How Does A Content Delivery Network Make Your Site Faster?

Content Delivery NetworkYour site’s files are stored on a server in a data center. When a browser requests a page, it connects to the web server — usually via lots of other machines like routers and switches — which will send the browser the necessary files. If the browser is close to the server, it won’t take long for the files to traverse the internet. If the browser is on a computer on the other side of the world — or even just the other side of the country — it might take a relatively long time. The browser has to send requests to the server, and the server has to send data to the browser, a process repeated many times for every page request.

As you might imagine, the further apart the browser and the server are, the longer it takes to get the files. For long distances, the latency can be considerable, creating a less than ideal experience for a visitor or shopper.

One of the jobs of a content delivery network is to reduce that latency to an acceptable level. A CDN is a network of servers in lots of different data centers all over the world. Your site’s files are replicated on each of these servers, and when visitors request a page from your site, they are redirected to the nearest server in the CDN. The CDN’s servers are called edge nodes.

There are many different ways to get content to the edge nodes, but I’d like to discuss the two techniques that the Future Hosting content delivery network uses.

Origin Pull

The origin pull system works much like a traditional cache, except the data is cached in the edge nodes rather than near the origin server.

With origin pull, the files are uploaded to, and remain on your hosting account’s server. When a distant visitor requests a page, they’re sent to their nearest edge node. If the assets of the page aren’t already on the edge node, it will make a request to your server and download the files, before sending them on to the visitor’s browser.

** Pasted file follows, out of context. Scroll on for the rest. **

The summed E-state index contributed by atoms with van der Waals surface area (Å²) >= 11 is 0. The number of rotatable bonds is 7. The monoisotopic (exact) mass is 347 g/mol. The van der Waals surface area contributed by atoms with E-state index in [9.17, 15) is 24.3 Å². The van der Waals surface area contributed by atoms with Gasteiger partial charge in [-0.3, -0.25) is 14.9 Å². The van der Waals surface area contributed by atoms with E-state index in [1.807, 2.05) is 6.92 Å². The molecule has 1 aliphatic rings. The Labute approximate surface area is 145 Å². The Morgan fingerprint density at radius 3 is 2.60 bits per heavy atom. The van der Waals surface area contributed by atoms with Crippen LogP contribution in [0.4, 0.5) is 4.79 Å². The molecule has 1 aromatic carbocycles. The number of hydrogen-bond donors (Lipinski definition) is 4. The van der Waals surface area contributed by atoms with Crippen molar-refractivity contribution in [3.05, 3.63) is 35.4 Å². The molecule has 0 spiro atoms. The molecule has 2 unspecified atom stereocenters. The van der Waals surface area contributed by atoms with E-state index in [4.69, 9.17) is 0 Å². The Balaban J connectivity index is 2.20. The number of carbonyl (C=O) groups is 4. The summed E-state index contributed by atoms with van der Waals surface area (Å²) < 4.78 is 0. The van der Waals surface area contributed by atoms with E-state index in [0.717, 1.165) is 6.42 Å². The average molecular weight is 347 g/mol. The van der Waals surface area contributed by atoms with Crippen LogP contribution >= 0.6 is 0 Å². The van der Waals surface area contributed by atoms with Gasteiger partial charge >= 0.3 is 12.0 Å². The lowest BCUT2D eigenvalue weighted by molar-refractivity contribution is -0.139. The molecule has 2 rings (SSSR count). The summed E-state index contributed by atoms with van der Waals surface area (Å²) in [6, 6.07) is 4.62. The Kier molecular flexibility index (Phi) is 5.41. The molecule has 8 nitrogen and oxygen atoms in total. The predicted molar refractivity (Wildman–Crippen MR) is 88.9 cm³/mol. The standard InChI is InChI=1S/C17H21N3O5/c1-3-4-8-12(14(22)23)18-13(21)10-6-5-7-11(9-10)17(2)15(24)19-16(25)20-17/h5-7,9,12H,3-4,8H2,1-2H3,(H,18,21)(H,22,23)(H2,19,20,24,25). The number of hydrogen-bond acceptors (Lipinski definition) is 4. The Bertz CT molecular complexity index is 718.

The files will then be cached on the edge node for a predetermined amount of time, usually 24 hours. Next time someone tries to visit the same page, the data can be sent to them from the edge node without your server being involved.

PoP Pull

A PoP Pull CDN work much as we’ve already discussed, except that the files are uploaded directly to the CDN by the user with FTP or a web-based control panel. PoP Pull CDNs can be more efficient, but they’re not automatic and transparent to the client in the same way a Origin Pull CDN is.

Synchronization

Depending on the specific implementation, synchronization of the edge nodes is handled differently for Origin Push and PoP Push CDNs. In the former, content is not automatically synchronized between edge nodes — it’s only sent to an edge node when it’s requested by a browser. PoP Push systems automatically synchronize edge-nodes after the content is manually uploaded. In practice, for most sites the difference in performance is minimal — the first user to visit a specific edge-node will experience slower performance with Orign Push as the data is fetched from the origin server, but after that’s done, performance at each node is equivalent.

Dynamic Or Static

I’ve only explained the simplest case here. Static content can be sent to edge nodes without complication, but if a site uses a dynamic content management system like WordPress or an eCommerce store, often there isn’t a “page” to be cached in an edge node because pages are generated individually for visitors. In that case, the origin server will be doing most of the work. However, even dynamic sites have lots of static assets like CSS and JavaScript files, and images. Static assets like these are perfectly compatible with a CDN.

Matthew Davis is a technical writer and Linux geek for Future Hosting.

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